Anyway, apparently Elliquiy is much like Russia... you can't have your own opinion without being judged by almost anybody.

As long as we're in the majority it's okay though right?

Offline Imogen

Re: Moving the Winter Olympics...
« Reply #132 on: August 15, 2013, 06:02:39 AM »
Well, in fairness the bill was only passed a few weeks ago.  Laws often take a bit of time to settle down as the courts, police, prosecutors, etc. need a bit of time to establish how it'll work in the wild.  We already know some stuff and the IOC is working on extracting more.

Not that I disagree with your point in any way.  Just that it's still early days for that particular law.  It would have been better if this could have been resolved before e.g. tickets went on sale, certainly.  I can't argue that Russia could have timed this better (you know, assuming they had to do it) but there's still a lot of time for the situation to become clearer.

I agree here. And I hope that not only the international community will benefit from the demands for clarification, but that also those living in Russia may find some measure of protection in a clearer defining of that Law. And no, this does not imply I agree with this Law, or that I feel it should stay. This means only that I want the LBGT society in Russia to receive the maximum of protection possible in a bad situation.

Offline Florence

Re: Moving the Winter Olympics...
« Reply #133 on: August 15, 2013, 07:47:34 AM »
I know Dashenka said she was done with this thread and probably won't read this, but still, I have to point out that its hardly good form to compare these forums to Russia on the grounds that people are disagreeing with her. Granted, some of the posts on here seem to be getting a little heated, but I suppose that is to be expected with a topic like this.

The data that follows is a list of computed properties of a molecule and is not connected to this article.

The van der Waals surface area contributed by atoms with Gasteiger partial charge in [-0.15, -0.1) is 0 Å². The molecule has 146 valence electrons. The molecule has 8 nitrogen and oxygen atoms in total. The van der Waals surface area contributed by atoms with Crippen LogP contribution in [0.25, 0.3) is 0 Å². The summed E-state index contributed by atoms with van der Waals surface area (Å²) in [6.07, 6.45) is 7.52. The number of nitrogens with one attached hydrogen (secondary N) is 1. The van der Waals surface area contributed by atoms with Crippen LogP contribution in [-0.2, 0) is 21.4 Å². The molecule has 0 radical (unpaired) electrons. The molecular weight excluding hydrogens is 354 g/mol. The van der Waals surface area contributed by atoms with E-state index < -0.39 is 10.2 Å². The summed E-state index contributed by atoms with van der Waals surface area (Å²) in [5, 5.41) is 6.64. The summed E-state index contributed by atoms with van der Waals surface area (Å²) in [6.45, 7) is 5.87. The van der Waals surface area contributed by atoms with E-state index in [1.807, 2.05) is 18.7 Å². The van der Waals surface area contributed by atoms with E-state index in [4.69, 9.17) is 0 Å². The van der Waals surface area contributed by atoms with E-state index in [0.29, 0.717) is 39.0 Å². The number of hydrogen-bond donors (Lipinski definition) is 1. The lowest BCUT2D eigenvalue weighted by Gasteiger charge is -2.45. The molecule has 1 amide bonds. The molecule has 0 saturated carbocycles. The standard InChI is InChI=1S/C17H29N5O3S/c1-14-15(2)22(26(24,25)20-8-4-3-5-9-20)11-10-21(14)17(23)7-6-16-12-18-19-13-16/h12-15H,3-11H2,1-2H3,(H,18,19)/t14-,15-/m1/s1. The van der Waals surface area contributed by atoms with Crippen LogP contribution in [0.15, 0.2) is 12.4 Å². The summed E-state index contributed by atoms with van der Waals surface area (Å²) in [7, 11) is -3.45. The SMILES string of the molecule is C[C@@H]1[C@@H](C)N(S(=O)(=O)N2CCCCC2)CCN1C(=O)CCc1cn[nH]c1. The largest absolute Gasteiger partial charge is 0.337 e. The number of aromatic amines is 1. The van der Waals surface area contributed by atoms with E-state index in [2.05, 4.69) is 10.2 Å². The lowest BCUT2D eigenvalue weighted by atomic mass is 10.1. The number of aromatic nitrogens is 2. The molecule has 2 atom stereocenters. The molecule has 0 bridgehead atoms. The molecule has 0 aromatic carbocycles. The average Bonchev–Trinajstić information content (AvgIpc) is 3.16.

The truth is, yes, you are judged for having an opinion... and I see nothing wrong with that. You're judged daily, every time you meet someone and every time you do something. Your actions and decisions are the basis for judgement and that's fine. That's how people form opinions about each-other. As long as those judgements are based on what a person says and does, I don't see the problem. Its when judgement is based on what a person is, rather than what they do, that I see a problem with it.

But that seems to be a start of a totally different topic, so I'll leave it at that.

In general, I have to agree with the posts on here pointing out that there's a lot of potential for danger. This law could be enforced on people who aren't sure how they're NOT supposed to act. Violence against gays could be, if not officially sanctioned, at least ignored, given the political climate and what we've seen in Russian news already. Pro-gay protesters could use the Olympics for a soap-box, and lead to counter-protest and that in turn could lead to chaos. That all just sort of adds up to the fact that its not a safe setting for a diverse international event right now. If the Russian government would be clear as to just how this law would be enforced; and provided the answer is reasonable, which I have my doubts it would be; if they gave us assurances that athletes and spectators would be protected from anti-gay violence; then at least all we'd have to worry about is a riot.